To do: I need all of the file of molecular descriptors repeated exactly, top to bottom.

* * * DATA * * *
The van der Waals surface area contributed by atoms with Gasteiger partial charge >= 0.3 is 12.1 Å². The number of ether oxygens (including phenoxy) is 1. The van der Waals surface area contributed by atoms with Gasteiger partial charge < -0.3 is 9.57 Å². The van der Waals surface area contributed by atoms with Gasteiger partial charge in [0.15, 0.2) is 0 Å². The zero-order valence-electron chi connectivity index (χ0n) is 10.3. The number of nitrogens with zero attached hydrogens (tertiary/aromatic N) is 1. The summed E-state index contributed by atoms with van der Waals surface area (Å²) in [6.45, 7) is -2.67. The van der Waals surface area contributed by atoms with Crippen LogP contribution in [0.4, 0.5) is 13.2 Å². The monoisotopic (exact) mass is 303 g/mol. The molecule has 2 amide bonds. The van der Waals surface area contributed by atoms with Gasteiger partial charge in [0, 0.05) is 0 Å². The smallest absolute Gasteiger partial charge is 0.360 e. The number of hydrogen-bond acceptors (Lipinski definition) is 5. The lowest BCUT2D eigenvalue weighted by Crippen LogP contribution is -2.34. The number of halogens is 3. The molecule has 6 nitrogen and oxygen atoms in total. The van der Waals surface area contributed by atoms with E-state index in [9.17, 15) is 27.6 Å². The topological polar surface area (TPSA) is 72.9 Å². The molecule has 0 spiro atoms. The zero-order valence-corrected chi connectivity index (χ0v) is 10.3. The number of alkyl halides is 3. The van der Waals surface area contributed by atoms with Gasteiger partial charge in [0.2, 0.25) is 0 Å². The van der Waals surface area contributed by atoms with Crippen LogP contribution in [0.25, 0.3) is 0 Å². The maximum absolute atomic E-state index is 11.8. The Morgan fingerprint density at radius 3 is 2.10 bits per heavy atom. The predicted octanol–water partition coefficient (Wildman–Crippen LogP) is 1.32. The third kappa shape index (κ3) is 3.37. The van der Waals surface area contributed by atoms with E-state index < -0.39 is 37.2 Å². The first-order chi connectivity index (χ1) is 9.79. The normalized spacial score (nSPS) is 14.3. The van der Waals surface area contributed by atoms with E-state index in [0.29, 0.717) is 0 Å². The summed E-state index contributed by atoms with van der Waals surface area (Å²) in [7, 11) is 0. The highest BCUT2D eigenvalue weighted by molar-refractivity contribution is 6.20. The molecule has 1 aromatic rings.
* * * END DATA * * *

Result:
The van der Waals surface area contributed by atoms with Gasteiger partial charge >= 0.3 is 12.1 Å². The number of ether oxygens (including phenoxy) is 1. The van der Waals surface area contributed by atoms with Gasteiger partial charge < -0.3 is 9.57 Å². The van der Waals surface area contributed by atoms with Gasteiger partial charge in [0.15, 0.2) is 0 Å². The zero-order valence-electron chi connectivity index (χ0n) is 10.3. The number of nitrogens with zero attached hydrogens (tertiary/aromatic N) is 1. The summed E-state index contributed by atoms with van der Waals surface area (Å²) in [6.45, 7) is -2.67. The van der Waals surface area contributed by atoms with Crippen LogP contribution in [0.4, 0.5) is 13.2 Å². The monoisotopic (exact) mass is 303 g/mol. The molecule has 2 amide bonds. The van der Waals surface area contributed by atoms with Gasteiger partial charge in [0, 0.05) is 0 Å². The smallest absolute Gasteiger partial charge is 0.360 e. The number of hydrogen-bond acceptors (Lipinski definition) is 5. The lowest BCUT2D eigenvalue weighted by Crippen LogP contribution is -2.34. The number of halogens is 3. The molecule has 6 nitrogen and oxygen atoms in total. The van der Waals surface area contributed by atoms with E-state index in [9.17, 15) is 27.6 Å². The topological polar surface area (TPSA) is 72.9 Å². The molecule has 0 spiro atoms. The zero-order valence-corrected chi connectivity index (χ0v) is 10.3. The number of alkyl halides is 3. The van der Waals surface area contributed by atoms with Gasteiger partial charge in [0.2, 0.25) is 0 Å². The van der Waals surface area contributed by atoms with Crippen LogP contribution in [0.25, 0.3) is 0 Å². The maximum absolute atomic E-state index is 11.8. The Morgan fingerprint density at radius 3 is 2.10 bits per heavy atom. The predicted octanol–water partition coefficient (Wildman–Crippen LogP) is 1.32. The third kappa shape index (κ3) is 3.37. The van der Waals surface area contributed by atoms with E-state index < -0.39 is 37.2 Å². The first-order chi connectivity index (χ1) is 9.79. The normalized spacial score (nSPS) is 14.3. The van der Waals surface area contributed by atoms with E-state index in [0.29, 0.717) is 0 Å². The summed E-state index contributed by atoms with van der Waals surface area (Å²) in [7, 11) is 0. The highest BCUT2D eigenvalue weighted by molar-refractivity contribution is 6.20. The molecule has 1 aromatic rings.